Prescott Valley Councilwoman Mary Mallory loves her country, and its flag.
When Mallory in 2012 saw the extensive Healing Field at Tempe Town Lake, she was inspired to present the concept to the Prescott Valley town council, with the help of Deputy Town Manager Ryan Judy. Council offered the Civic Center grounds as Prescott Valley's Healing Field location.
Hundreds of communities across the nation have set up Healing Fields/Fields of Honor as tributes of honor, celebration, civic pride and education.
With the support of local businesses and organizations, the town unveiled a field of 1,000 American flags during its 9-11 observance in 2012. With the backdrop of the Civic Center's green lawns, and accompaniment of bagpipe music, it was a breathtaking sight and awe-inspiring experience.
But Mallory and community members didn't stop there. "The goal is to buy 3,000 flags, representing each person who died on 9-11," Mallory said in 2012.
On Sept. 11, 2013, as the country observes the twelfth anniversary of the day terrorists hijacked and flew planes into the World Trade Centers in Manhattan, New York, the Pentagon, and crashed another plane in Pennsylvania when passengers stormed the cockpit, Prescott Valley will join in another very special observance, this time with 3,000 flags, and 20 more to honor the Granite Mountain Hotshots who died fighting the Yarnell Hill Fire on June 30, and survivor Brendan McDonough.
Sept. 11, 2001 touched all of us, and many who experienced the tragedy firsthand have found their way to Prescott Valley's field of flags.
One of those was Prescott Valley resident Willie Phelan, a former resident of Long Island, New York. Driving by the Prescott Valley Civic Center last year, Phelan noticed the 1,000 American flags on the grounds between the police department and town hall. He asked someone what the display was about, and they explained that the flags were a memorial to those who lost their lives on 9-11.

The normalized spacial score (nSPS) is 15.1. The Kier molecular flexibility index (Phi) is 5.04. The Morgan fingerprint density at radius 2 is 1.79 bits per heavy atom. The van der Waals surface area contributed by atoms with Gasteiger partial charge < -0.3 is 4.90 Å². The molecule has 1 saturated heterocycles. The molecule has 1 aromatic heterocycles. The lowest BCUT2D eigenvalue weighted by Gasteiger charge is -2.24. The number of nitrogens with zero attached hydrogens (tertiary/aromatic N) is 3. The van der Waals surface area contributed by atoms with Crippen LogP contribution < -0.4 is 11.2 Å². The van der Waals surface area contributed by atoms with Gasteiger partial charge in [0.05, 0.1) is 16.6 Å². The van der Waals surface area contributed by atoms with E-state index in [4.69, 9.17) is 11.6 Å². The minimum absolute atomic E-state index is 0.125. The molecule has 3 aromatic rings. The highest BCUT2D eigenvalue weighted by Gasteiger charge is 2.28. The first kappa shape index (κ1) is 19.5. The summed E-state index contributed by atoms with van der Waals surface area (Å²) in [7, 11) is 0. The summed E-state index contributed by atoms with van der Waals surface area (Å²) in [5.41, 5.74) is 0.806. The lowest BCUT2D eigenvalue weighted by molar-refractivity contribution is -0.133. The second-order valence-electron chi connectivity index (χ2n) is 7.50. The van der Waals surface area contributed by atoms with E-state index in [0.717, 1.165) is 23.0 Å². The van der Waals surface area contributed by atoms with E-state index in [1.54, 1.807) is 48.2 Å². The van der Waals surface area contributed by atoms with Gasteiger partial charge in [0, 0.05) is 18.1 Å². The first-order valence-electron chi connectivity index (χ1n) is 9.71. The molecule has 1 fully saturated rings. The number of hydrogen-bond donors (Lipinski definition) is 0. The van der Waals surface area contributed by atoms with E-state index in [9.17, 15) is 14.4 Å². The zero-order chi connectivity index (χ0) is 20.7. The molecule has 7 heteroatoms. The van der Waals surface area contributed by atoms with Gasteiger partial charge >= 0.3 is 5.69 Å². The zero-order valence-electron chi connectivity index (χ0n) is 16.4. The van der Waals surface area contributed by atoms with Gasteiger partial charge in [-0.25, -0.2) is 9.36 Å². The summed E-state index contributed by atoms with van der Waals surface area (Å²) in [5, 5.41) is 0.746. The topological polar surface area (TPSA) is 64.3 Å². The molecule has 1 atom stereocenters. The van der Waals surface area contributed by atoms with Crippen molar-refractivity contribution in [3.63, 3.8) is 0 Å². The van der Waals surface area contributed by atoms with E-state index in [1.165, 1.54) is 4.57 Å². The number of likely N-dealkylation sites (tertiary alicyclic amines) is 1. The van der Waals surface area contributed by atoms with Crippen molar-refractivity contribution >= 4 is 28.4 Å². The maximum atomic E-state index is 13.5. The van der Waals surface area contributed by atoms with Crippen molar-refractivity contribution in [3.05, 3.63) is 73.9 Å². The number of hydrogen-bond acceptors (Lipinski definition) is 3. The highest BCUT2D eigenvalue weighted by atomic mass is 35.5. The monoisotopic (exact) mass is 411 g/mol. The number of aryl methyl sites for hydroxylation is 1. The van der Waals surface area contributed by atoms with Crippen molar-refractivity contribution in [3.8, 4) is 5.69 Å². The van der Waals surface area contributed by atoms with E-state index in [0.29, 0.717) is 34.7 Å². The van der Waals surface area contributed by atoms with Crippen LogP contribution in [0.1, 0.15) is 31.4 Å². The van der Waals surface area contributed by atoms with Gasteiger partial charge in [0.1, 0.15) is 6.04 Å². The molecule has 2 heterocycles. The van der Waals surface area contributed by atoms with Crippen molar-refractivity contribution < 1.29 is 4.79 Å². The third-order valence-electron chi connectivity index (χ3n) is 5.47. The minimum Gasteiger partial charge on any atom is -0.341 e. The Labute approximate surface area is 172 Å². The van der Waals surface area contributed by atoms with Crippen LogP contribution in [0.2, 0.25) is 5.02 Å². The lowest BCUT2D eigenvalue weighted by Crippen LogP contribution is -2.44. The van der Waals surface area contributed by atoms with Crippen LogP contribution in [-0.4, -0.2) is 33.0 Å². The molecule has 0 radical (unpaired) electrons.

Phelan watched on television as the first plane hit one World Trade Center tower, and then had to leave for work. He didn't have radio reception at work near Paulden, so he didn't hear the rest of the story until he arrived home that day. Then he heard that his friend Brian Ahern, a fireman who worked near Ground Zero, had died in the line of duty.
A former resident of Huntington, Long Island, Phelan attended high school with Ahern. They played football and partied together and became close friends.
When he visited the Healing Field last year, volunteers told Phelan where he could find the flag that bore his friend's name, and he spent some time in remembrance.
Choking up as he looked at Brian Ahern's name on the flag, he said in amazement, "His name reached here (from New York)."
That's what Prescott Valley's Healing Field is all about, and no doubt is what the volunteers who gave of their time and money to see the dream come to fruition had hoped for.
At 8:40 a.m. on Saturday, Sept. 7, the public is invited to an opening ceremony event for the completed Healing Field.
Come out and see what a community that works together can accomplish.